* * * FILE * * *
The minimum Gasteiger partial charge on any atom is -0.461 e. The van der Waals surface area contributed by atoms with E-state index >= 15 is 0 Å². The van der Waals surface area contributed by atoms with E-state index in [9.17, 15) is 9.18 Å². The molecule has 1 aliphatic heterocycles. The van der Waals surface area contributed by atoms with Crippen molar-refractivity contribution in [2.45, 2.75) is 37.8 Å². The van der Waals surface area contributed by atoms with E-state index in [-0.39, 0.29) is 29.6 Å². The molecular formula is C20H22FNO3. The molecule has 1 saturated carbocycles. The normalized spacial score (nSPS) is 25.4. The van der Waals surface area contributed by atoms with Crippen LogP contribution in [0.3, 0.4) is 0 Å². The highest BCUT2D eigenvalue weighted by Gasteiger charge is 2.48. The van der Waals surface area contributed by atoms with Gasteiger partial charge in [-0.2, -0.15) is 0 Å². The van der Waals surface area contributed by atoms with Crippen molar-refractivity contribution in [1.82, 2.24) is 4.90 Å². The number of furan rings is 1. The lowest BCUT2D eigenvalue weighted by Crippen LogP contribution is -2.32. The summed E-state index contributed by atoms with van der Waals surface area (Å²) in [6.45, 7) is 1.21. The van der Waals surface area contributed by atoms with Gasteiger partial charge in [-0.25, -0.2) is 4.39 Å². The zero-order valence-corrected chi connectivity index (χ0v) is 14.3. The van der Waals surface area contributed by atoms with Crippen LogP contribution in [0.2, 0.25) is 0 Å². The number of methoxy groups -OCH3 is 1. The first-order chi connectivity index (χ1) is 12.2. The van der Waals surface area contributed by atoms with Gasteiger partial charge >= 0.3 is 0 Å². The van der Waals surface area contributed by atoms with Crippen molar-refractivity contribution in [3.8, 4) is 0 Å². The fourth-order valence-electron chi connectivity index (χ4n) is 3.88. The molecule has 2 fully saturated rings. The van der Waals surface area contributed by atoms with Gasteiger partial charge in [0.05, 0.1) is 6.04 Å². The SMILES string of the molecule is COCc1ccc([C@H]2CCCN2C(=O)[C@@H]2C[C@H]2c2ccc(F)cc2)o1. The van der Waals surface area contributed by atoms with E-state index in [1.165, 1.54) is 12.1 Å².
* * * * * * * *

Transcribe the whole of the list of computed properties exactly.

The minimum Gasteiger partial charge on any atom is -0.461 e. The van der Waals surface area contributed by atoms with E-state index >= 15 is 0 Å². The van der Waals surface area contributed by atoms with E-state index in [9.17, 15) is 9.18 Å². The molecule has 1 aliphatic heterocycles. The van der Waals surface area contributed by atoms with Crippen molar-refractivity contribution in [2.45, 2.75) is 37.8 Å². The van der Waals surface area contributed by atoms with E-state index in [-0.39, 0.29) is 29.6 Å². The molecular formula is C20H22FNO3. The molecule has 1 saturated carbocycles. The normalized spacial score (nSPS) is 25.4. The van der Waals surface area contributed by atoms with Crippen LogP contribution in [0.3, 0.4) is 0 Å². The highest BCUT2D eigenvalue weighted by Gasteiger charge is 2.48. The van der Waals surface area contributed by atoms with Gasteiger partial charge in [-0.2, -0.15) is 0 Å². The van der Waals surface area contributed by atoms with Crippen molar-refractivity contribution in [1.82, 2.24) is 4.90 Å². The number of furan rings is 1. The lowest BCUT2D eigenvalue weighted by Crippen LogP contribution is -2.32. The summed E-state index contributed by atoms with van der Waals surface area (Å²) in [6.45, 7) is 1.21. The van der Waals surface area contributed by atoms with Gasteiger partial charge in [-0.25, -0.2) is 4.39 Å². The zero-order valence-corrected chi connectivity index (χ0v) is 14.3. The van der Waals surface area contributed by atoms with Crippen LogP contribution in [0.2, 0.25) is 0 Å². The number of methoxy groups -OCH3 is 1. The first-order chi connectivity index (χ1) is 12.2. The van der Waals surface area contributed by atoms with Gasteiger partial charge >= 0.3 is 0 Å². The van der Waals surface area contributed by atoms with Crippen molar-refractivity contribution in [3.8, 4) is 0 Å². The fourth-order valence-electron chi connectivity index (χ4n) is 3.88. The molecule has 2 fully saturated rings. The van der Waals surface area contributed by atoms with Gasteiger partial charge in [0.05, 0.1) is 6.04 Å². The SMILES string of the molecule is COCc1ccc([C@H]2CCCN2C(=O)[C@@H]2C[C@H]2c2ccc(F)cc2)o1. The van der Waals surface area contributed by atoms with E-state index in [1.165, 1.54) is 12.1 Å².